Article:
Mobile device encryption is currently the topic of many heated discussions in the tech world, and this has everything to do with Amazon’s decision to leave consumer data unprotected, by silently leaving out encryption on Fire OS 5. (Latest update at the end)
Amazon’s decision was brought to light on Thursday, at the RSA conference in San Francisco.
Fire OS 5 Encryption
The news that Amazon has decided to stop encryption of the data customers have on its mobile devices, including tablets and other devices, stunned everyone sitting in the room, which mostly comprised of Cybersecurity heavyweights attending the conference.
At a different time and under different circumstances, this news might not have elicited such a dramatic reaction. But right now, with Apple in the midst of an encryption battle and “encryption” being the focal point of the tech world, Amazon’s decision certainly comes as a shock.
Amazon’s Unencrypted Fire OS 5 vs. Apple’s Data Protection Battle
On the one hand, the world sees Apple fighting tooth and nail to protect user data, and on the other Amazon is seen doing exactly the opposite.
For the past many weeks, Apple has been battling it out with the FBI on whether the company should allow hacking into an encrypted phone to help the FBI. Obviously, FBI wants Apple to help them. But Apple says that helping the FBI means compromising data protection of billions of iPhones and iPads used globally.
On the Amazon front, users upgrading to Fire OS 5 from their Kindle Fire, Amazon Fire, Amazon Fire Stick or Amazon Fire HD, will have their local information stored in plain text and open for cyber attacks.
This was confirmed by users on Amazon forum. They reported that updating to Fire OS 5 removes support for full device encryption.
People using Kindle and other Fire devices for business purposes expressed concern, saying without encryption; they can no longer use Amazon devices.
Last night, a Twitter user, David Scovetta, expressed his disappointment in a tweet that said, “When Apple fights the good fight, Amazon removes encryption as option from Fire OS5.”
The question being asked is: Why would Amazon deprecate its encryption standards?
An Amazon Spokesperson tried to clarify, “When we released Fire OS 5, we removed some enterprise features that we found customers weren’t using.”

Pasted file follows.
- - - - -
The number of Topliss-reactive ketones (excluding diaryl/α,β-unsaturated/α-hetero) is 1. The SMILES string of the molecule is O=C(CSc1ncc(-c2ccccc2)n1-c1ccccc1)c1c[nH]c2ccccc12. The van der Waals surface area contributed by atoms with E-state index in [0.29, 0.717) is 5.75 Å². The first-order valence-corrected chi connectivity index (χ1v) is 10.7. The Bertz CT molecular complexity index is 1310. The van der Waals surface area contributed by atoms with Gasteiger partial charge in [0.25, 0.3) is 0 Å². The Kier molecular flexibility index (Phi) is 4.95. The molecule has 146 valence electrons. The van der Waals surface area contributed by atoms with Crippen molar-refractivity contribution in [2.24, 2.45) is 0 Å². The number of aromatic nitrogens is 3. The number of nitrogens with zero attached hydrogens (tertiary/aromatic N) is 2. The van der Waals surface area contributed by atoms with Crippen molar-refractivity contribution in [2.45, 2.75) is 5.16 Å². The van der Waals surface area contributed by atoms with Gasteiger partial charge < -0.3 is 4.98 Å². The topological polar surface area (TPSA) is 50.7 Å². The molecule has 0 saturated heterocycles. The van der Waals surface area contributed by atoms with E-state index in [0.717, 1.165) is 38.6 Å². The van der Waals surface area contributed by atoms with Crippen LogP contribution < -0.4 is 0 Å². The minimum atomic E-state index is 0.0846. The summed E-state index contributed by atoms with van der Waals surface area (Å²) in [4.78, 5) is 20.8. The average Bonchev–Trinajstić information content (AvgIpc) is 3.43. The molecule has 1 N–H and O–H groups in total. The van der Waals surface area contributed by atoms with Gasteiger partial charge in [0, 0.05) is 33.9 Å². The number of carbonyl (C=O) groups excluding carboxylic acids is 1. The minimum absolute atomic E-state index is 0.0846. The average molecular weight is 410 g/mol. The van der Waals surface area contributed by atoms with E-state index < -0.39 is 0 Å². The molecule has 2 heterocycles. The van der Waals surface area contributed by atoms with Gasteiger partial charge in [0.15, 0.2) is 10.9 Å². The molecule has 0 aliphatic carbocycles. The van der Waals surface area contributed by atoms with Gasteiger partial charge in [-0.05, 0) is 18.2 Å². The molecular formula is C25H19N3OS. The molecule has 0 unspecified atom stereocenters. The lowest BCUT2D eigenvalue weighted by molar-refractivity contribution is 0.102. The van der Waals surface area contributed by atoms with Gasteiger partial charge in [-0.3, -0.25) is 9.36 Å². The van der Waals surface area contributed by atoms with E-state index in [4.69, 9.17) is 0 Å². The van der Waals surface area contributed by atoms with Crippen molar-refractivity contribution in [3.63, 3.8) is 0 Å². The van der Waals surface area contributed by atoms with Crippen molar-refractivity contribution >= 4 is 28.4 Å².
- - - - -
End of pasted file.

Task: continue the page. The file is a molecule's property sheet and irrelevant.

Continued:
“All Fire tablets’ communication with Amazon’s cloud meet our high standards for privacy and security including appropriate use of encryption.”
The Long and Short of Encryption
Encryption is used to protect a device. This means attackers that are trying to gain access to data from an encrypted device only see data that looks gibberish.
On the other hand, if the device is not encrypted, attackers can get their hands on every bit of sensitive information the device holds; including emails, text messages, credit card details, pictures, videos, app data and passwords.
In the current scenario, one can only imagine the horrifying consequences of losing an Amazon Fire device.
Experts at the RSA conference said that Amazon’s decision goes against all basic mobile device security principles.
An executive at cybersecurity company LogRhythm, James Carder said, “I’m not buying it.” He said Amazon just lost a customer for “Amazon Echo,” its newly updated voice controlled device.
Retired Marine Corps Gen. Peter Pace opined that through his years in the military, he learned that even the U.S. cannot offer protection from today’s highly sophisticated hacking tools. He suggested that he’s in no hurry to make data more vulnerable.
How Can Fire OS Users Protect Their Devices?
As of now, users have a few options open to ensure their devices are encrypted.
They can stop upgrading to OS 5; they can upgrade and hope their device doesn’t fall into wrong hands; or just stop using their Fire devices.
If you’re an Amazon Fire device user, is one of these options for you?
But none of these options are ideal, and we can only hope that Amazon decides to take action and perhaps “undo” the damage.
Scavenging the Amazon forums led us to some positive comments, amidst a whole lot of rumblings:
“If you used your Jetta as a drag racer you have no grounds to complain if they lowered the acceleration and top speed so that you can’t use it that way any more.”
“Everyone who buys and uses a Fire agrees to the Amazon.com Condition of Use which state that Amazon can end services and/or device capabilities at any time with no warning and that they can upgrade software on devices at any time with no warning.”
“If a person buys a new device with Fire OS 5 they would have no complaints.”
Update: Good News on Amazon Fire OS 5 Encryption
March 5: The company released a statement saying it will restore optional full disk encryption to Fire OS 5 in a software update “coming this spring.”
Amazon originally said that it removed encryption support because it was an “enterprise feature” that “consumers weren’t using.”
The subsequent uproar and news reports apparently did the trick and the company decided to reverse course with a Fire OS 5 software update.